Although physics drew my interest long before I applied to Emory, I only began considering pursuing physics beyond the undergraduate level during my second semester. Perhaps I could be like my professors one day, teaching and mentoring the next generation of scientists while probing into science’s unsolved mysteries. But it takes considerable effort to imagine myself working in a department with a faculty comprised of only 19 percent women, especially considering Emory is more balanced than the national average of 14 percent. According to the American Institute of Physics, about 47 percent of physics departments at U.S. bachelor’s-granting institutions contain only male faculty.
At Emory, there are many talented and high-achieving women in science, math, engineering and technology (STEM) fields who provide inspiration and motivation to students. Unfortunately, as former U.S. Chief Technology Officer Megan Smith explained, the difficulties women in STEM face is “the story of a thousand paper cuts.” I find that many small instances of sexism have worn me down. Individually, I could forget them, but combined I cannot simply brush them off.
One impediment that many women, especially women of color, face is stereotype threat, psychological stress caused by the fear of conforming to a negative stereotype. My decision to pursue physics was shaken last semester when my multivariable calculus midterm went poorly. After turning in my exam, I found myself doubting my ability to succeed academically in physics and math. However, I feared that if I failed my class or dropped my major, some would see it as the inevitable result of my gender. Because there are so few women in physics, I must represent not only myself, but women as a whole, a responsibility I never desired.
Tech leaders, politicians and professors alike argue that we need more diversity in STEM; however, both the STEM workforce and academia remain unwelcoming toward women. The American Institute of Physics found that female physicists receive less research funding and lab space than their male colleagues, even when controlling for external variables. Furthermore, a 2012 Yale study sent science professors at top American universities near-identical resumes, the only difference the name at the top: John or Jennifer. John was rated 7 percent higher in areas like hireability and competence. Additionally, John was offered a starting salary 13 percent higher than Jennifer was.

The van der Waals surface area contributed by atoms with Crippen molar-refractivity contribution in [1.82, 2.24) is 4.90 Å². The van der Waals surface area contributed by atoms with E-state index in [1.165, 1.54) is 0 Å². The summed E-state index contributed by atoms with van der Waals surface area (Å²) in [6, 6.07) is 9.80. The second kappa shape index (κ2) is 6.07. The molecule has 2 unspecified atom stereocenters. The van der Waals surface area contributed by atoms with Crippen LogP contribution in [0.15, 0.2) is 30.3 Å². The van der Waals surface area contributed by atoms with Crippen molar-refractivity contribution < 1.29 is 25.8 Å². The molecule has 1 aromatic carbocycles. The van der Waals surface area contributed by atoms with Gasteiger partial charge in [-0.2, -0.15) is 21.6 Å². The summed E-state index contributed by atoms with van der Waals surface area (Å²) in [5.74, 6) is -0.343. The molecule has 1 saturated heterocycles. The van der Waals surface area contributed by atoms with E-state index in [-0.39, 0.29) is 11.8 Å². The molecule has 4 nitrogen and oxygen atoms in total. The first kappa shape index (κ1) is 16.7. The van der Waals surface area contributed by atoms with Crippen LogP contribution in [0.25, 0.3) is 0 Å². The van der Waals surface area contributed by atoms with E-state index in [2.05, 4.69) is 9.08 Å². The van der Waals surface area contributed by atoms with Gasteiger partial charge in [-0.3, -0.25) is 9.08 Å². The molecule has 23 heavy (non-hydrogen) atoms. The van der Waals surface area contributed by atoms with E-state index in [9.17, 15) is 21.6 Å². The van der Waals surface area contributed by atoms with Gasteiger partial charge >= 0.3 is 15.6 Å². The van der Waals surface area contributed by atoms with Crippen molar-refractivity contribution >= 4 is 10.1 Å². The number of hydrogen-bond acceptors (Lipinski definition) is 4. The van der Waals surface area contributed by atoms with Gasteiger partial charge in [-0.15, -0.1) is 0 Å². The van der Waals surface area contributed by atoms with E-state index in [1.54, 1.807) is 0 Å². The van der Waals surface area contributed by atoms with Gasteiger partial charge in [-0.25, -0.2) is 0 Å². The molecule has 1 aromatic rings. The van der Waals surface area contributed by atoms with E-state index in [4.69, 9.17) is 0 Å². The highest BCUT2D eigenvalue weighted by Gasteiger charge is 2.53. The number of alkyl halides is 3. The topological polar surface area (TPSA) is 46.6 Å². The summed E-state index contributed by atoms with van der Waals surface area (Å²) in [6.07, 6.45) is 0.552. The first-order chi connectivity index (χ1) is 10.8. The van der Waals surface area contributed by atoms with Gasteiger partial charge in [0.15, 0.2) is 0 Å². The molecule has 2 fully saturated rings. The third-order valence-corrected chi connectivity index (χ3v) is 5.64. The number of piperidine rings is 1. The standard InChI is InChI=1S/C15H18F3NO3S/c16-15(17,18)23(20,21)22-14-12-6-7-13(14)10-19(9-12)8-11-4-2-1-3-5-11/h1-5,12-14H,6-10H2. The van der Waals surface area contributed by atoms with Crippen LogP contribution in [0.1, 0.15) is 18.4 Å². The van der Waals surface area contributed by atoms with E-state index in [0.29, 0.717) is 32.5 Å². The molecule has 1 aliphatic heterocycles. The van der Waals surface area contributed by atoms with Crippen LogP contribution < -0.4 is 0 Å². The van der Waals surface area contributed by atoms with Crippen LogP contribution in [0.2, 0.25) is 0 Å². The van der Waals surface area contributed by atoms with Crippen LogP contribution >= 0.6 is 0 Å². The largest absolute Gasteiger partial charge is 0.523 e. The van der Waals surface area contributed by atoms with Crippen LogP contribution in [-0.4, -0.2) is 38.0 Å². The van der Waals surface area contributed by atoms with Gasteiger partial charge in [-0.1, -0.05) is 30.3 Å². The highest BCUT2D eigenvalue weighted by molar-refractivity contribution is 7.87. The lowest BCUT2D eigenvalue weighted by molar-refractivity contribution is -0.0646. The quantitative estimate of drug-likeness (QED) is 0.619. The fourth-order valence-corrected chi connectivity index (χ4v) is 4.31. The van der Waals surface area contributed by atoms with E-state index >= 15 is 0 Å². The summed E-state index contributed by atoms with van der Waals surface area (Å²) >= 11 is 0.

The assumption that women are not as smart as men in analytically-rooted fields like math and science manifests itself daily in the behaviors I observe in my classes. When my male peers interrupt and ignore women, they demonstrate that they view women’s thoughts as less valuable. However, out of many small instances of sexism, my most memorable moment was when one of my male classmates in general chemistry offered to tutor me so I could improve my grade. We had only just met, yet he assumed that he was performing so far above me that tutoring was more appropriate than collaborating. In fact, my test average was well over 100 percent without his help. Women — in STEM and other fields — are not damsels, helplessly awaiting male saviors; we are instead fighting through systematic impediments, created by centuries of male authority.
Stereotypes and the absence of role models sow doubt in women’s minds about whether they belong in STEM. Considering the tangible disadvantages, like less funding and lower incomes, women face at a professional level, it should be no surprise that, whether you are examining past physics Nobel Prize winners or the faculty in Emory’s Mathematics and Science Center, most of the faces you see will be male.
Despite these discouraging facts and figures, I am still majoring in physics for the same reason I originally decided to study physics: I love the subject. However, entering a field where I will be constantly fighting to prove my competency and aptitude against centuries-old stereotypes seems a foolhardy path towards making the kind of contributions I aim to make in the world. I applaud the brilliance and tenacity of everyone who pursues a career in STEM, especially those of women and nonbinary individuals. Until more men in science and math exercise their power and privilege in supporting others, sexism will continue to haunt STEM fields. In the meantime, hopefully women can find encouragement in each other and determination within themselves to succeed despite the odds against them. May the next generation of scientists not be so burdened.
Charlotte Selton is a College sophomore from Sacramento, Calif.